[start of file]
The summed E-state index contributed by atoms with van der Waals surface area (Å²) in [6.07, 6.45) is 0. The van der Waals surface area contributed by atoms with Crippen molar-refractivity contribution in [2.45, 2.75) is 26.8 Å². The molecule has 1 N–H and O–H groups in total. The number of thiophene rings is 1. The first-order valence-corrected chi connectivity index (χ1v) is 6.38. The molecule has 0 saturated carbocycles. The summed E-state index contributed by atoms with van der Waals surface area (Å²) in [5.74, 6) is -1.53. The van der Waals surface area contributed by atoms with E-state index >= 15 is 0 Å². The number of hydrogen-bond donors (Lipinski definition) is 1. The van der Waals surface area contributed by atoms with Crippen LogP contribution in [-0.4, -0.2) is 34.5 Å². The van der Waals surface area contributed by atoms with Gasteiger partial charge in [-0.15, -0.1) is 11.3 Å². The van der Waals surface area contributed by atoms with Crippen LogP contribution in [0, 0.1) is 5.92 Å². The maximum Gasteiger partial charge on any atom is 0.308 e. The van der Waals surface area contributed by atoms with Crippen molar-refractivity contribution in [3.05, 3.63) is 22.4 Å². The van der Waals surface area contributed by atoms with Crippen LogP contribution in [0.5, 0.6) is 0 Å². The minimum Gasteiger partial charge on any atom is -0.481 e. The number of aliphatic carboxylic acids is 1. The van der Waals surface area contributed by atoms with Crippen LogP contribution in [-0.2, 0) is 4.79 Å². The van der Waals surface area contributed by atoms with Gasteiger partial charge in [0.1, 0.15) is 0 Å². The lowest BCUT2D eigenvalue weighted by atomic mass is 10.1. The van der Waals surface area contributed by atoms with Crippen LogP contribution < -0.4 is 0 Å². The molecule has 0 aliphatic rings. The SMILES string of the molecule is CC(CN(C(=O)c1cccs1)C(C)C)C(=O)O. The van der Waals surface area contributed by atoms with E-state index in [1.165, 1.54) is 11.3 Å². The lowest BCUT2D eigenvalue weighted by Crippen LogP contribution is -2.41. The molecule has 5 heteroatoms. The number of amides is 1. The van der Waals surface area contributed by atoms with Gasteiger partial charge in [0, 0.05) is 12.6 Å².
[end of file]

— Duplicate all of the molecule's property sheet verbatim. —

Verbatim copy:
The summed E-state index contributed by atoms with van der Waals surface area (Å²) in [6.07, 6.45) is 0. The van der Waals surface area contributed by atoms with Crippen molar-refractivity contribution in [2.45, 2.75) is 26.8 Å². The molecule has 1 N–H and O–H groups in total. The number of thiophene rings is 1. The first-order valence-corrected chi connectivity index (χ1v) is 6.38. The molecule has 0 saturated carbocycles. The summed E-state index contributed by atoms with van der Waals surface area (Å²) in [5.74, 6) is -1.53. The van der Waals surface area contributed by atoms with E-state index >= 15 is 0 Å². The number of hydrogen-bond donors (Lipinski definition) is 1. The van der Waals surface area contributed by atoms with Crippen LogP contribution in [-0.4, -0.2) is 34.5 Å². The van der Waals surface area contributed by atoms with Gasteiger partial charge in [-0.15, -0.1) is 11.3 Å². The van der Waals surface area contributed by atoms with Crippen LogP contribution in [0, 0.1) is 5.92 Å². The maximum Gasteiger partial charge on any atom is 0.308 e. The van der Waals surface area contributed by atoms with Crippen molar-refractivity contribution in [3.05, 3.63) is 22.4 Å². The van der Waals surface area contributed by atoms with Crippen LogP contribution in [0.5, 0.6) is 0 Å². The minimum Gasteiger partial charge on any atom is -0.481 e. The number of aliphatic carboxylic acids is 1. The van der Waals surface area contributed by atoms with Crippen LogP contribution in [-0.2, 0) is 4.79 Å². The van der Waals surface area contributed by atoms with Gasteiger partial charge in [0.1, 0.15) is 0 Å². The lowest BCUT2D eigenvalue weighted by atomic mass is 10.1. The van der Waals surface area contributed by atoms with Crippen LogP contribution < -0.4 is 0 Å². The molecule has 0 aliphatic rings. The SMILES string of the molecule is CC(CN(C(=O)c1cccs1)C(C)C)C(=O)O. The van der Waals surface area contributed by atoms with E-state index in [1.165, 1.54) is 11.3 Å². The lowest BCUT2D eigenvalue weighted by Crippen LogP contribution is -2.41. The molecule has 5 heteroatoms. The number of amides is 1. The van der Waals surface area contributed by atoms with Gasteiger partial charge in [0, 0.05) is 12.6 Å².